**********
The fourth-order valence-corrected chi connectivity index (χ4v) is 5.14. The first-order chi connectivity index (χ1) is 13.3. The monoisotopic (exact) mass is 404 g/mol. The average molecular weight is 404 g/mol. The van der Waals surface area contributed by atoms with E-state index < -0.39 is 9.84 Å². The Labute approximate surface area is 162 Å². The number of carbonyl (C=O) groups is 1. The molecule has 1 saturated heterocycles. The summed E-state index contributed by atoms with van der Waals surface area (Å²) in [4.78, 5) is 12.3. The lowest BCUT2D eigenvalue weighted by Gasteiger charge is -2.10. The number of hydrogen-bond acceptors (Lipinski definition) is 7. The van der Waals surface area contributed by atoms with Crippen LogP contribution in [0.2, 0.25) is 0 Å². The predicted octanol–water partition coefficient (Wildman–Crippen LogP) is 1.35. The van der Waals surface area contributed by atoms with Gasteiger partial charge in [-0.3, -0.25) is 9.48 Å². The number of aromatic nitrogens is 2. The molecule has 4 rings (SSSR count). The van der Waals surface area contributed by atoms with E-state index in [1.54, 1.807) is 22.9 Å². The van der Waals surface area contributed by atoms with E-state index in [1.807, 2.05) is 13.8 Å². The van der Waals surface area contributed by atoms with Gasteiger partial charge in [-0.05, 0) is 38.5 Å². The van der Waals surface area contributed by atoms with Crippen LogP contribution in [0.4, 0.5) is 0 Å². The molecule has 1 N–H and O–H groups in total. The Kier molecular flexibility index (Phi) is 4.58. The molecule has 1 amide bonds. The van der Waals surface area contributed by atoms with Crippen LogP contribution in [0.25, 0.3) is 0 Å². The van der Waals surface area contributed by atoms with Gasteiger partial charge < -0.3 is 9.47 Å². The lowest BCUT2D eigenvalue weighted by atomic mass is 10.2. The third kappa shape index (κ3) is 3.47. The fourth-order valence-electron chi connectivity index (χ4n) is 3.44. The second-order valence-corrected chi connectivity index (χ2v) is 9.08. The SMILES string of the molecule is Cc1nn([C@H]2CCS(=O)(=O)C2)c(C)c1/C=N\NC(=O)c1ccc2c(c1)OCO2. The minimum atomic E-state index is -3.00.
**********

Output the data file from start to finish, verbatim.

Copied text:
The fourth-order valence-corrected chi connectivity index (χ4v) is 5.14. The first-order chi connectivity index (χ1) is 13.3. The monoisotopic (exact) mass is 404 g/mol. The average molecular weight is 404 g/mol. The van der Waals surface area contributed by atoms with E-state index < -0.39 is 9.84 Å². The Labute approximate surface area is 162 Å². The number of carbonyl (C=O) groups is 1. The molecule has 1 saturated heterocycles. The summed E-state index contributed by atoms with van der Waals surface area (Å²) in [4.78, 5) is 12.3. The lowest BCUT2D eigenvalue weighted by Gasteiger charge is -2.10. The number of hydrogen-bond acceptors (Lipinski definition) is 7. The van der Waals surface area contributed by atoms with Crippen LogP contribution in [0.2, 0.25) is 0 Å². The predicted octanol–water partition coefficient (Wildman–Crippen LogP) is 1.35. The van der Waals surface area contributed by atoms with Gasteiger partial charge in [-0.3, -0.25) is 9.48 Å². The number of aromatic nitrogens is 2. The molecule has 4 rings (SSSR count). The van der Waals surface area contributed by atoms with E-state index in [1.54, 1.807) is 22.9 Å². The van der Waals surface area contributed by atoms with E-state index in [1.807, 2.05) is 13.8 Å². The van der Waals surface area contributed by atoms with Gasteiger partial charge in [-0.05, 0) is 38.5 Å². The van der Waals surface area contributed by atoms with Crippen LogP contribution in [0.4, 0.5) is 0 Å². The molecule has 1 N–H and O–H groups in total. The Kier molecular flexibility index (Phi) is 4.58. The molecule has 1 amide bonds. The van der Waals surface area contributed by atoms with Crippen LogP contribution in [0.25, 0.3) is 0 Å². The van der Waals surface area contributed by atoms with Gasteiger partial charge < -0.3 is 9.47 Å². The lowest BCUT2D eigenvalue weighted by atomic mass is 10.2. The third kappa shape index (κ3) is 3.47. The fourth-order valence-electron chi connectivity index (χ4n) is 3.44. The second-order valence-corrected chi connectivity index (χ2v) is 9.08. The SMILES string of the molecule is Cc1nn([C@H]2CCS(=O)(=O)C2)c(C)c1/C=N\NC(=O)c1ccc2c(c1)OCO2. The minimum atomic E-state index is -3.00.